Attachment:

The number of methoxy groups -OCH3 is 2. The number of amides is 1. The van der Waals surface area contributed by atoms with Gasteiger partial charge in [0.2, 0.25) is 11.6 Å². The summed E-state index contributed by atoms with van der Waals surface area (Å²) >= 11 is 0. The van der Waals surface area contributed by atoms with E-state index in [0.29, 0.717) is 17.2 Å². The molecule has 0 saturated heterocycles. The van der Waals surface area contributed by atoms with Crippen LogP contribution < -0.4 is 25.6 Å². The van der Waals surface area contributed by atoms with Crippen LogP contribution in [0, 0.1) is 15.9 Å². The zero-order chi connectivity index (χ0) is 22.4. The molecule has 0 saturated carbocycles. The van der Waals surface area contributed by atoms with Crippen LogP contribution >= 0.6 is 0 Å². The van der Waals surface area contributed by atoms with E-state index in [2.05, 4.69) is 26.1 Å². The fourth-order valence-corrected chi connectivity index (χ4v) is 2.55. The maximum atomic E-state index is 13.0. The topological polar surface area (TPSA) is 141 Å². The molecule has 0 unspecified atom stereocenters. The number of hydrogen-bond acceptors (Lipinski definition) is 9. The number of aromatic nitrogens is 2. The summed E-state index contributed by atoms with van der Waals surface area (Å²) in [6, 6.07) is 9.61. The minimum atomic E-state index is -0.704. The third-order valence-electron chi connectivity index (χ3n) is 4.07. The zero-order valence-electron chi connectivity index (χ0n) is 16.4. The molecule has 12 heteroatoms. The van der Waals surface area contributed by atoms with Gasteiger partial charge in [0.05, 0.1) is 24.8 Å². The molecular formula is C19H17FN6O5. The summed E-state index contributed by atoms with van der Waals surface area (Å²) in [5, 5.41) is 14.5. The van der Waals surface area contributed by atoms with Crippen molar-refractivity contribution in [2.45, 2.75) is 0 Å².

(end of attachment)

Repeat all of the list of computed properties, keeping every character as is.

The number of methoxy groups -OCH3 is 2. The number of amides is 1. The van der Waals surface area contributed by atoms with Gasteiger partial charge in [0.2, 0.25) is 11.6 Å². The summed E-state index contributed by atoms with van der Waals surface area (Å²) >= 11 is 0. The van der Waals surface area contributed by atoms with E-state index in [0.29, 0.717) is 17.2 Å². The molecule has 0 saturated heterocycles. The van der Waals surface area contributed by atoms with Crippen LogP contribution < -0.4 is 25.6 Å². The van der Waals surface area contributed by atoms with Crippen LogP contribution in [0, 0.1) is 15.9 Å². The zero-order chi connectivity index (χ0) is 22.4. The molecule has 0 saturated carbocycles. The van der Waals surface area contributed by atoms with Crippen LogP contribution >= 0.6 is 0 Å². The van der Waals surface area contributed by atoms with E-state index in [2.05, 4.69) is 26.1 Å². The fourth-order valence-corrected chi connectivity index (χ4v) is 2.55. The maximum atomic E-state index is 13.0. The topological polar surface area (TPSA) is 141 Å². The molecule has 0 unspecified atom stereocenters. The number of hydrogen-bond acceptors (Lipinski definition) is 9. The number of aromatic nitrogens is 2. The summed E-state index contributed by atoms with van der Waals surface area (Å²) in [6, 6.07) is 9.61. The minimum atomic E-state index is -0.704. The third-order valence-electron chi connectivity index (χ3n) is 4.07. The zero-order valence-electron chi connectivity index (χ0n) is 16.4. The molecule has 12 heteroatoms. The van der Waals surface area contributed by atoms with Gasteiger partial charge in [0.05, 0.1) is 24.8 Å². The molecular formula is C19H17FN6O5. The summed E-state index contributed by atoms with van der Waals surface area (Å²) in [5, 5.41) is 14.5. The van der Waals surface area contributed by atoms with Crippen molar-refractivity contribution in [2.45, 2.75) is 0 Å².